Explore the fascinating butterfly life cycle, including the butterfly metamorphosis that caterpillars undergo and the defense mechanisms they rely on to reach maturity.


The butterfly life cycle is one of the most interesting transitions of life to behold. Using close-up photography, we’ll explore the fascinating butterfly life cycle, including the butterfly metamorphosis that caterpillars undergo.

Butterfly Versus Moth

Most of us are familiar with the brilliant-colored butterflies that can be seen landing on a flower or flying around in a grassy field. One of the most famous is the monarch butterfly. (See the monarch pictured below.) However, can caterpillars become moths? Yes. Caterpillars come in all shapes and sizes, and some of them will transform into moths.

monarch butterfly 
A monarch butterfly.

Caterpillar Anatomy and Anomalies

Insects typically go through three stages of development: larval, pupal and adult. Caterpillars are the exception to this norm. They are simply moth or butterfly larvae.

Grand variation in coloring and environment aside, most caterpillars share the same basic anatomy, which includes a segmented body containing a head, thorax and abdomen. They are also unique in that they have two different types of legs: thoracic legs, which are jointed and have hooks that allow them to carry food, and prolegs, which are near the end of their bodies and have hooks that enable them to climb. Despite their plethora of legs, their short length means they offer caterpillars little protection from adversaries.

Physical adaptations as a biological defense

To evade predators, caterpillars have adapted in a variety of ways. Their biological defense mechanism depends on the type of predator they need to avoid. Common caterpillar predators include insect-eating species of birds, parasitic wasps, mice, snakes, bats, beetles, spiders, skunks, toads and frogs, ants, assassin bugs and even some parasitic fly species.

To the casual observer, a caterpillar’s bright coloring, fuzzy exterior and funny shape are a sight to behold. However, these same bright hues that we marvel at tell potential predators that the caterpillar is poisonous. In fact, many caterpillars defend themselves with venom that is released through the tips of fine hairs or spines on their bodies.

The caterpillar of certain species, including the monarch butterfly and pipevine swallowtail (check out the bug image), collect these poisons from the plants they eat, which they then secrete when threatened. In some cases, these toxic caterpillars stay in groups to give themselves a stronger chance against enemies. Others will fight back if caught – thrashing or biting their attackers. There are species of moth caterpillars that will use a “safety line” of silk to drop away from incoming predators, while others build small hiding places for shelter.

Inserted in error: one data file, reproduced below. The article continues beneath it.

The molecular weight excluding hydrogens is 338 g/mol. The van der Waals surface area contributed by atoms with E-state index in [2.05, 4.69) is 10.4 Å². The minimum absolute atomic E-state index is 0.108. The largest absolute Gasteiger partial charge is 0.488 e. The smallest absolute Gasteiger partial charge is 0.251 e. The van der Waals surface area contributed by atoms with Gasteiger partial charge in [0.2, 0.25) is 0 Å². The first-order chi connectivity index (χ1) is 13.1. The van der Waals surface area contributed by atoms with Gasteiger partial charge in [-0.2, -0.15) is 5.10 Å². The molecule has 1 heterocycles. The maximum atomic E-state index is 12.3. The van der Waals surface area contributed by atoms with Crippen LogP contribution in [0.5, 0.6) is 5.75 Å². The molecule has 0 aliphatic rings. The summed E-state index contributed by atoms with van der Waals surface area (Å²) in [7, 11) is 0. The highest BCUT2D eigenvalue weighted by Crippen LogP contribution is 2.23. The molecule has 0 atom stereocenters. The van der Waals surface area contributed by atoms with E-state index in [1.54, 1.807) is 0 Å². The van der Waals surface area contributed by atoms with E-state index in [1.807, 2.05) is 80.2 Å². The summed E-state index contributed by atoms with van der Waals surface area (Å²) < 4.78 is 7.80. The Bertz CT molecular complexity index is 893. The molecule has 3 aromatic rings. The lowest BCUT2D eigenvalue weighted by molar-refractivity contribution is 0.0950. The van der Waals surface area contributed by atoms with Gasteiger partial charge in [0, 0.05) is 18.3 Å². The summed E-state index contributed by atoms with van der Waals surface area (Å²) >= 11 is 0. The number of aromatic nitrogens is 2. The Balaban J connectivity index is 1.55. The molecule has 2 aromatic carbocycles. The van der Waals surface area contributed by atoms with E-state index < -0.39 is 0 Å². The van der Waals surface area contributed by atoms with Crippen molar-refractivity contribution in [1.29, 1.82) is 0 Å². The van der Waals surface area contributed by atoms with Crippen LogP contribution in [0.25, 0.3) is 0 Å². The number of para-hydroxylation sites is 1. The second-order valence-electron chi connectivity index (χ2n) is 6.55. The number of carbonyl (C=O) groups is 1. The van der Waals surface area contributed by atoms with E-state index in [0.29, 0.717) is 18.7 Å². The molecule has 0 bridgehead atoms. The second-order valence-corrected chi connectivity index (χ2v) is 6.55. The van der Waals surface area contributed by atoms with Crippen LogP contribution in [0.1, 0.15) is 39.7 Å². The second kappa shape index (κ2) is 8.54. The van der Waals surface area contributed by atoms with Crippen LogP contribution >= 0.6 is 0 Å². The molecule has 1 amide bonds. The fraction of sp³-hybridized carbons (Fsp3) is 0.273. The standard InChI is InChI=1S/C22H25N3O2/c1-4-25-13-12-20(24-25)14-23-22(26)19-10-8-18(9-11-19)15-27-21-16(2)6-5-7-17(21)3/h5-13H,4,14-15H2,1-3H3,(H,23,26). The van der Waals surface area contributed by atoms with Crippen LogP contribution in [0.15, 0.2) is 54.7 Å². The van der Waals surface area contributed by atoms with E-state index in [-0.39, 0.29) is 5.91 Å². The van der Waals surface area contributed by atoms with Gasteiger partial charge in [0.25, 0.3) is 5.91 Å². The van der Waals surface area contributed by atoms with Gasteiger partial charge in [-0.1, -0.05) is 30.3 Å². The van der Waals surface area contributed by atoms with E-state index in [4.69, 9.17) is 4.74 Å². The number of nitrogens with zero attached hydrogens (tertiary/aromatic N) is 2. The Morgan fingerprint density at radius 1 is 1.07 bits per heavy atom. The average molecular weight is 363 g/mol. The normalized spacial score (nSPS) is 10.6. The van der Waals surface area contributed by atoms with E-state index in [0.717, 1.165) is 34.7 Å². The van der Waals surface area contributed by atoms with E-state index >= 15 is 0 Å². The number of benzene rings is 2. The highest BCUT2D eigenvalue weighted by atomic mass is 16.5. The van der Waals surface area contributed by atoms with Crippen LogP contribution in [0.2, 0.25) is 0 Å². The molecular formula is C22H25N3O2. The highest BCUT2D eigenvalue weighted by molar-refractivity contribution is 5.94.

Pipevine swallowtail caterpillars eat a leaf 
Pipevine swallowtail caterpillars eat a leaf.

Three of the deadliest species are the giant silkworm, hickory tussock and saddleback caterpillars.

Giant silkworm caterpillar (Lonomia obliqua)
Found throughout South America, this caterpillar is potentially deadly. Accidental contact with its spines is enough to transmit substances so toxic, they can lead to kidney failure and bleeding in the brain. In Southern Brazil, the number of deaths as a result of Lonomia obliqua is so high it's considered an epidemic.

Giant silkworm caterpillar

Hickory tussock caterpillar (Lophocampa caryae)
This white and black caterpillar is often described as wooly, which may make it endearing to some. However, a brush with this tussock moth could leave you with a rash, swelling and maybe even an upset stomach.

Hickory tussock caterpillar

Saddleback caterpillar (Acharia stimulea)
The protruding horns and colored markings of this caterpillar, provide it with a particularly strong defense system. White spot marks at the head resemble large eyes to confuse predators, and hollowed out spines cover the horns, delivering a poisonous final message.

Saddleback caterpillar

Caterpillars Whistle to Mimic Potential Predatory Threats

Physical attributes aren’t the only way that caterpillars defend themselves. Some caterpillars have developed the ability to make whistling or clicking noises. This group includes the walnut sphinx moth (the caterpillar of which can whistle through holes in its sides) and the hickory tussock caterpillar, which emits an ultrasonic click when threatened.

Scientists were unable to understand why caterpillars whistle at first, but years of research has revealed that these noises are meant to mimic alarm sounds made by birds. The noise alerts birds to danger and prevents them from snapping up the caterpillars for a tasty treat. Some researchers say that the sounds also confuse bats.

Sharing science and nature with kids

It can be fascinating to learn about the life cycle of the caterpillar and its transition into a butterfly. Kids interested in learning more should check out the University of Michigan’s BioKids page.

Want to share some of the small wonders of science with your children? For a simple butterfly craft, consider having your kids make caterpillars out of clothes pins. Because caterpillars come in all shapes, sizes and colors, there’s no limit to what your kids can come up with. You can use the insect pictures in this post for inspiration.

When they are done, explain the life cycle of caterpillars to them. Then, put the “caterpillars” into a brown paper bag. Explain that when they wake up tomorrow, there will be a surprise waiting inside. When the kids are asleep, take two cupcake liners, and fold them into quarters. Clip the clothes pin in the middle of the folded liners, and add googly-eyed stickers if you’d like. Your kids will wake up to a butterfly metamorphosis.